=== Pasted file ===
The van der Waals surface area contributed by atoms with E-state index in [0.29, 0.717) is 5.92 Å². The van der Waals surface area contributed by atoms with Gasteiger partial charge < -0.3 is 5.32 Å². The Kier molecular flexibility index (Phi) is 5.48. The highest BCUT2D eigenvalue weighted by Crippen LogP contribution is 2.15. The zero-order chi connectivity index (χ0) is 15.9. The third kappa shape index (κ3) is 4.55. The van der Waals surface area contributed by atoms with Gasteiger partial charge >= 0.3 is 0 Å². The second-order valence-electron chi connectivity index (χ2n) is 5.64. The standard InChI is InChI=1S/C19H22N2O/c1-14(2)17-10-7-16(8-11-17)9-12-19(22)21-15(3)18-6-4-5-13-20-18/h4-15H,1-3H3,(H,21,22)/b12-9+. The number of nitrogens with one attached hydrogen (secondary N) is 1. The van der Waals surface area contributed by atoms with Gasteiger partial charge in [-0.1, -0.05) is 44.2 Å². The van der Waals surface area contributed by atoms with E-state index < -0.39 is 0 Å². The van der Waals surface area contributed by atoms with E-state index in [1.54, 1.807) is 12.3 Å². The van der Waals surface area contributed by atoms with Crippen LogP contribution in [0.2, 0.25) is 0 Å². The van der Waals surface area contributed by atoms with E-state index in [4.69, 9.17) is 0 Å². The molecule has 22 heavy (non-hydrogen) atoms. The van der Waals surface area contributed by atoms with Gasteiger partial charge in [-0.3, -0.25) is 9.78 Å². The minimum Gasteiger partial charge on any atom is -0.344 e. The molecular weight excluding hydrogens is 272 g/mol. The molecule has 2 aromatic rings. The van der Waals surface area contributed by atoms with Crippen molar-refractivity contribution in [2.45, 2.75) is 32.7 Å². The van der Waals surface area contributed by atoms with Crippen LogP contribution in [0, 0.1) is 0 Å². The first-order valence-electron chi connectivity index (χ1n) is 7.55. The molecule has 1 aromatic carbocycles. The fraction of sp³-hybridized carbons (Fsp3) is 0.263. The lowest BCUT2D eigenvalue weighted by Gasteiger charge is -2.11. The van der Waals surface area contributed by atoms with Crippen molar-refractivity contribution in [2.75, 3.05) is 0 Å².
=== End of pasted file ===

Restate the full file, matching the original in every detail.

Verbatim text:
The van der Waals surface area contributed by atoms with E-state index in [0.29, 0.717) is 5.92 Å². The van der Waals surface area contributed by atoms with Gasteiger partial charge < -0.3 is 5.32 Å². The Kier molecular flexibility index (Phi) is 5.48. The highest BCUT2D eigenvalue weighted by Crippen LogP contribution is 2.15. The zero-order chi connectivity index (χ0) is 15.9. The third kappa shape index (κ3) is 4.55. The van der Waals surface area contributed by atoms with Gasteiger partial charge >= 0.3 is 0 Å². The second-order valence-electron chi connectivity index (χ2n) is 5.64. The standard InChI is InChI=1S/C19H22N2O/c1-14(2)17-10-7-16(8-11-17)9-12-19(22)21-15(3)18-6-4-5-13-20-18/h4-15H,1-3H3,(H,21,22)/b12-9+. The number of nitrogens with one attached hydrogen (secondary N) is 1. The van der Waals surface area contributed by atoms with Gasteiger partial charge in [-0.1, -0.05) is 44.2 Å². The van der Waals surface area contributed by atoms with E-state index < -0.39 is 0 Å². The van der Waals surface area contributed by atoms with E-state index in [1.54, 1.807) is 12.3 Å². The van der Waals surface area contributed by atoms with Crippen LogP contribution in [0.2, 0.25) is 0 Å². The van der Waals surface area contributed by atoms with E-state index in [4.69, 9.17) is 0 Å². The molecule has 22 heavy (non-hydrogen) atoms. The van der Waals surface area contributed by atoms with Gasteiger partial charge in [-0.3, -0.25) is 9.78 Å². The minimum Gasteiger partial charge on any atom is -0.344 e. The molecular weight excluding hydrogens is 272 g/mol. The molecule has 2 aromatic rings. The van der Waals surface area contributed by atoms with Crippen molar-refractivity contribution in [2.45, 2.75) is 32.7 Å². The van der Waals surface area contributed by atoms with Crippen LogP contribution in [0, 0.1) is 0 Å². The first-order valence-electron chi connectivity index (χ1n) is 7.55. The molecule has 1 aromatic carbocycles. The fraction of sp³-hybridized carbons (Fsp3) is 0.263. The lowest BCUT2D eigenvalue weighted by Gasteiger charge is -2.11. The van der Waals surface area contributed by atoms with Crippen molar-refractivity contribution in [2.75, 3.05) is 0 Å².